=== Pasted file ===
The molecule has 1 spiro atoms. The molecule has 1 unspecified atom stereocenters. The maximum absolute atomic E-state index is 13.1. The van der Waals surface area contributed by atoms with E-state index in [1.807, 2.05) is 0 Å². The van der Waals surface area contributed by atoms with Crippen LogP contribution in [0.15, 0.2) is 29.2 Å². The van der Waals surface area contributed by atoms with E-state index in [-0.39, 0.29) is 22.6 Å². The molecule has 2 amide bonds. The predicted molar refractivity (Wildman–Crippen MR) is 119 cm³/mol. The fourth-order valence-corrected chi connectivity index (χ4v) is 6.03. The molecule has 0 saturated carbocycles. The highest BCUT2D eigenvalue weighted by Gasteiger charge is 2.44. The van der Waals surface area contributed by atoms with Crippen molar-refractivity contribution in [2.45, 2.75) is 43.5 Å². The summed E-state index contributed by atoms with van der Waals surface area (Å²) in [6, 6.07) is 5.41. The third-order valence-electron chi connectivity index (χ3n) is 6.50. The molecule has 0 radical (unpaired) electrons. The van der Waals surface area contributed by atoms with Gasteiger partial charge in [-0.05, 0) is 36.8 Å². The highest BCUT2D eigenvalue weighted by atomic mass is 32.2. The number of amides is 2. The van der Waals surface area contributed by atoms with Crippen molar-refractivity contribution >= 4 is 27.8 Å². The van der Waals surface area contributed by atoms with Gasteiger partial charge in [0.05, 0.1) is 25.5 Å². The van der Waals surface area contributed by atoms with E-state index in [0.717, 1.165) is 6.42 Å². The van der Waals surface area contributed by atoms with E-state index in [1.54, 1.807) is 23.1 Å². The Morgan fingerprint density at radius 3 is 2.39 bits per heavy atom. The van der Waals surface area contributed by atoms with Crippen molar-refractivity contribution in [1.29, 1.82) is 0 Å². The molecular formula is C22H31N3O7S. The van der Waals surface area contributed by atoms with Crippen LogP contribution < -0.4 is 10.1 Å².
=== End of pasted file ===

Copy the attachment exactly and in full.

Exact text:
The molecule has 1 spiro atoms. The molecule has 1 unspecified atom stereocenters. The maximum absolute atomic E-state index is 13.1. The van der Waals surface area contributed by atoms with E-state index in [1.807, 2.05) is 0 Å². The van der Waals surface area contributed by atoms with Crippen LogP contribution in [0.15, 0.2) is 29.2 Å². The van der Waals surface area contributed by atoms with E-state index in [-0.39, 0.29) is 22.6 Å². The molecule has 2 amide bonds. The predicted molar refractivity (Wildman–Crippen MR) is 119 cm³/mol. The fourth-order valence-corrected chi connectivity index (χ4v) is 6.03. The molecule has 0 saturated carbocycles. The highest BCUT2D eigenvalue weighted by Gasteiger charge is 2.44. The van der Waals surface area contributed by atoms with Crippen molar-refractivity contribution in [2.45, 2.75) is 43.5 Å². The summed E-state index contributed by atoms with van der Waals surface area (Å²) in [6, 6.07) is 5.41. The third-order valence-electron chi connectivity index (χ3n) is 6.50. The molecule has 0 radical (unpaired) electrons. The van der Waals surface area contributed by atoms with Gasteiger partial charge in [-0.05, 0) is 36.8 Å². The highest BCUT2D eigenvalue weighted by atomic mass is 32.2. The number of amides is 2. The van der Waals surface area contributed by atoms with Crippen molar-refractivity contribution >= 4 is 27.8 Å². The van der Waals surface area contributed by atoms with Gasteiger partial charge in [0.05, 0.1) is 25.5 Å². The van der Waals surface area contributed by atoms with E-state index in [0.717, 1.165) is 6.42 Å². The van der Waals surface area contributed by atoms with E-state index in [1.54, 1.807) is 23.1 Å². The Morgan fingerprint density at radius 3 is 2.39 bits per heavy atom. The van der Waals surface area contributed by atoms with Crippen molar-refractivity contribution in [1.29, 1.82) is 0 Å². The molecular formula is C22H31N3O7S. The van der Waals surface area contributed by atoms with Crippen LogP contribution < -0.4 is 10.1 Å².